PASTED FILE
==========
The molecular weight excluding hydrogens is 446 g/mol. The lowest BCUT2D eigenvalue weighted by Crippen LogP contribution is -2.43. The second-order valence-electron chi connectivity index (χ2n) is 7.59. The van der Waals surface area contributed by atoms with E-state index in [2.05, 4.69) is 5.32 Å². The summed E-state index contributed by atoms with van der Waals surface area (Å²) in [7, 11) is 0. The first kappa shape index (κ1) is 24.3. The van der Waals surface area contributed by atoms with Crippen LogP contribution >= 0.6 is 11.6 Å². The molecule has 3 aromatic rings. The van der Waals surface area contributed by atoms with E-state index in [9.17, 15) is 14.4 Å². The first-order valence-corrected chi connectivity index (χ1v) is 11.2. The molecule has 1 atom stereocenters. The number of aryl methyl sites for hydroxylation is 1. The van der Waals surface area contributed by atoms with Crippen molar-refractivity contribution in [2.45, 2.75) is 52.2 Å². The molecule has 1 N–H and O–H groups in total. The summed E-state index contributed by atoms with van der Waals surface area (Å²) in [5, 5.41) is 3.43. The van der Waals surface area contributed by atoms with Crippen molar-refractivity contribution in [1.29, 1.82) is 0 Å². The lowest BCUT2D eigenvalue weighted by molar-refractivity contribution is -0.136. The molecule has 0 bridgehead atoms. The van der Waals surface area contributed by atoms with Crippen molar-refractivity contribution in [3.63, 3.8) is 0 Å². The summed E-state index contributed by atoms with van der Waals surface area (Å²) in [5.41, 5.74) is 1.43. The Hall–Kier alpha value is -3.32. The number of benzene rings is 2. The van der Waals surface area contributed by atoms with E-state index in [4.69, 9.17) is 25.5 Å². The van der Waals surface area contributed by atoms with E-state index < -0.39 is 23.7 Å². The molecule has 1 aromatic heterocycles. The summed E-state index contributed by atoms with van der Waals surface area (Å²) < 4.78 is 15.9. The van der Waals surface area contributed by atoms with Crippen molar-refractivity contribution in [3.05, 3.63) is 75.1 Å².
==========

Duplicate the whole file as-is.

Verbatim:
The molecular weight excluding hydrogens is 446 g/mol. The lowest BCUT2D eigenvalue weighted by Crippen LogP contribution is -2.43. The second-order valence-electron chi connectivity index (χ2n) is 7.59. The van der Waals surface area contributed by atoms with E-state index in [2.05, 4.69) is 5.32 Å². The summed E-state index contributed by atoms with van der Waals surface area (Å²) in [7, 11) is 0. The first kappa shape index (κ1) is 24.3. The van der Waals surface area contributed by atoms with Crippen LogP contribution >= 0.6 is 11.6 Å². The molecule has 3 aromatic rings. The van der Waals surface area contributed by atoms with E-state index in [9.17, 15) is 14.4 Å². The first-order valence-corrected chi connectivity index (χ1v) is 11.2. The molecule has 1 atom stereocenters. The number of aryl methyl sites for hydroxylation is 1. The van der Waals surface area contributed by atoms with Crippen molar-refractivity contribution in [2.45, 2.75) is 52.2 Å². The molecule has 1 N–H and O–H groups in total. The summed E-state index contributed by atoms with van der Waals surface area (Å²) in [5, 5.41) is 3.43. The van der Waals surface area contributed by atoms with Crippen molar-refractivity contribution in [1.29, 1.82) is 0 Å². The lowest BCUT2D eigenvalue weighted by molar-refractivity contribution is -0.136. The molecule has 0 bridgehead atoms. The van der Waals surface area contributed by atoms with Crippen molar-refractivity contribution in [3.63, 3.8) is 0 Å². The summed E-state index contributed by atoms with van der Waals surface area (Å²) in [5.41, 5.74) is 1.43. The Hall–Kier alpha value is -3.32. The number of benzene rings is 2. The van der Waals surface area contributed by atoms with E-state index in [4.69, 9.17) is 25.5 Å². The van der Waals surface area contributed by atoms with E-state index < -0.39 is 23.7 Å². The molecule has 1 aromatic heterocycles. The summed E-state index contributed by atoms with van der Waals surface area (Å²) < 4.78 is 15.9. The van der Waals surface area contributed by atoms with Crippen molar-refractivity contribution in [3.05, 3.63) is 75.1 Å².